Attention to detail, problem-solving, leadership. Does that sound like you? Great, you could be well on your way to carving out a career as a project manager. First things first, let’s get to grips with what exactly the job entails, shall we? The role of a project manager is simple in theory, but not so much in practice. You’ll be responsible for overseeing strategy and implementation of a range of projects. It can involve an awful lot of stress, but likewise, can be a lucrative opportunity.
Sound like the job for you? Then let’s take a look at how to break into this potentially rewarding career path.
1. What Do I Need to Be a Project Manager?
Good question. More often than not, you’ll certainly need to be degree educated if any employer is going to give you the time of day. More importantly, though, is experience and the ability to demonstrate a range of skills. Above all, you’ll need a proven track record of overseeing a team, creative thinking, and risk assessment. To obtain these skills, or at least evidence of them, you’ll need to start from the bottom. Hey, nobody said this was going to be easy. Like any profitable career, this is a role that you’ll want to strive towards, not be handed on a plate. With any luck, you may be able to find an internship in your area. That will be sure to put you on the fast track to success.
2. What Does the Job Involve?
I touched on this above, but let’s go into slightly more detail. The day-to-day life of a project manager varies by its very nature, but some aspects will remain the same. By and large, you’ll be working to strict deadlines under a great deal of pressure. You’ll need the proven ability to handle scheduling, so project training courses in your area could be beneficial. You’ll also more than likely be responsible for budgeting, so having a slight background in finance could be an advantage. You’ll definitely need prior management experience, in whatever capacity.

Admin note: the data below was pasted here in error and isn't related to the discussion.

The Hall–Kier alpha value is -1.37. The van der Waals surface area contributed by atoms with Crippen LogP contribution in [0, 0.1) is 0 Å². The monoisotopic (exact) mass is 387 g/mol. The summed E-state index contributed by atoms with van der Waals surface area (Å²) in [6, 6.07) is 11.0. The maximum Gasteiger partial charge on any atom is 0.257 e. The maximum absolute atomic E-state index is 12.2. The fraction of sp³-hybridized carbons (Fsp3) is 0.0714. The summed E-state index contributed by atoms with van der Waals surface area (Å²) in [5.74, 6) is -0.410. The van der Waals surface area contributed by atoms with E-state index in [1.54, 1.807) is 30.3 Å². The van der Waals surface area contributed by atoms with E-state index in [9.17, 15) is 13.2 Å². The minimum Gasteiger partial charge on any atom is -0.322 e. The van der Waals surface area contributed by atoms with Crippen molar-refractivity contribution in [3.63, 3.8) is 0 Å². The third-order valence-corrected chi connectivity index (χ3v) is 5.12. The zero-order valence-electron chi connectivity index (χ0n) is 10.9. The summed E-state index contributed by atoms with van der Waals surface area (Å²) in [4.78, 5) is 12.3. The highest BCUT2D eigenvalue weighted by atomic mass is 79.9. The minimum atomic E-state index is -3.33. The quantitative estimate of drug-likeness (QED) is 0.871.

3. How Do I Find A Job?
Project management jobs are not easy to break into, especially if you’re looking for your first job in the role. You’re far more likely to find success by working your way up in your current business by demonstrating the skills outlined above. Do so consistently, and express interest if the role becomes available, and you’ll be considered seriously. Actively searching for the job independently is possible, but can be tough. Take it from me, you won’t get anywhere without experience in leading a team, so that should be your first port of call. Check out these tips on building your resume and interviewing for project manager jobs.
Salaries for project managers vary. They can start at around $40,000 and raise to as much as $100,000 per annum. That’s some serious cash, so companies are going to want guaranteed for their investment. If you can prove you’re fit to task, however, it can be an incredibly rewarding career. Good luck.